I was born in Warwickshire, read English at Cambridge and after spells in the theatre and in advertising, I got a job at the BBC. I had twelve very happy years at BBC World Service radio where I was a producer and reporter in the Features department and in Current Affairs. I travelled widely compiling documentaries in Central America, Australia, Africa and the Far East. I also wrote freelance articles for magazines and newspapers such as The Spectator, the Evening Standard, the Independent and the Daily Telegraph who, in 1997, commissioned me to write a comic, girl-about-town column, Tiffany Trott. Within a month of the first column appearing I'd been signed up by HarperCollins to turn Tiffany's adventures into a book. To my amazement HarperCollins then said they'd like another book, and another, and so somehow, without having set out to be a novelist, here I am.
In my novels self-deception is the main theme. That's why I write in the first person, because I love the fact that my heroine usually doesn't see what's really going on (or is pretending she doesn't) but the reader, gradually, does. So the reader is always one step ahead, seeing through the evident ambivalence of my heroine, or the naked guise. For writing in the first person opens up an ironic gap between what my heroine says and what she clearly feels, or between what she thinks is going on around her and what really is going on. By the end of the novel she either acknowledges, or is forced to face up to, the truth about who she truly is, or what she wants My books are all written with a combination of pathos and humour because that's true to life.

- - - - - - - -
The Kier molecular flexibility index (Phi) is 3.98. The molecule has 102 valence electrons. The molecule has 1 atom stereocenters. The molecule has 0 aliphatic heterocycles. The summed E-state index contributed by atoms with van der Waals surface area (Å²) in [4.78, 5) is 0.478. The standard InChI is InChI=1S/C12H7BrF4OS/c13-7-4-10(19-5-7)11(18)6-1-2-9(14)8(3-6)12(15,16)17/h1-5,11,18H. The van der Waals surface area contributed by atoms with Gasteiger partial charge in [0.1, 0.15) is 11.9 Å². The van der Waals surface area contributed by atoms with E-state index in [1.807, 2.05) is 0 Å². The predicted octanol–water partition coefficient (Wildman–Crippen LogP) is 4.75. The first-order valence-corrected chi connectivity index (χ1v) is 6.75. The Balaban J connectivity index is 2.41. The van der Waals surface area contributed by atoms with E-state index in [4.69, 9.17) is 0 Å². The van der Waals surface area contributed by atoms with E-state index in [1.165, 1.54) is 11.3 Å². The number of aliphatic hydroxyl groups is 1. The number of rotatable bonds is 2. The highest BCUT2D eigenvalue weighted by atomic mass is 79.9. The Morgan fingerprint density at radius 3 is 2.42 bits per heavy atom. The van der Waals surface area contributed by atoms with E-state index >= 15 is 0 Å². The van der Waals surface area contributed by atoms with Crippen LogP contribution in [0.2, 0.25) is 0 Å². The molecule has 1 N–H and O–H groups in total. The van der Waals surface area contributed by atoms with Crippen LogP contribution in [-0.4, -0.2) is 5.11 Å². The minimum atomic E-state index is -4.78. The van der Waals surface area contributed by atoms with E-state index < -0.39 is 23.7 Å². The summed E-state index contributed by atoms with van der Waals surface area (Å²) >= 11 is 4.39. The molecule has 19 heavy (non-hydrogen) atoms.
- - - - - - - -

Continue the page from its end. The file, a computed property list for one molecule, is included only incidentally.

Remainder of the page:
2004 - my fourth novel, 'Behaving Badly', was shortlisted for the Romantic Novel of the Year award.
2010 ' A Vintage Affair' was selected by over 100 Barnes and Noble booksellers to be the B & N Recommends: Main Selection title in June and July '10.
2011 - 'A Vintage Affair' was shortlisted by the American Libraries Association for their Reading List in the Women's Fiction category.
'Persuasion' - Jane Austen.
'A Fine Balance' - Rohinton Mistry.
'The Way We Live Now' - Anthony Trollope.
'Disgrace' - J M Coetzee.
'The Human Stain' - Phillip Roth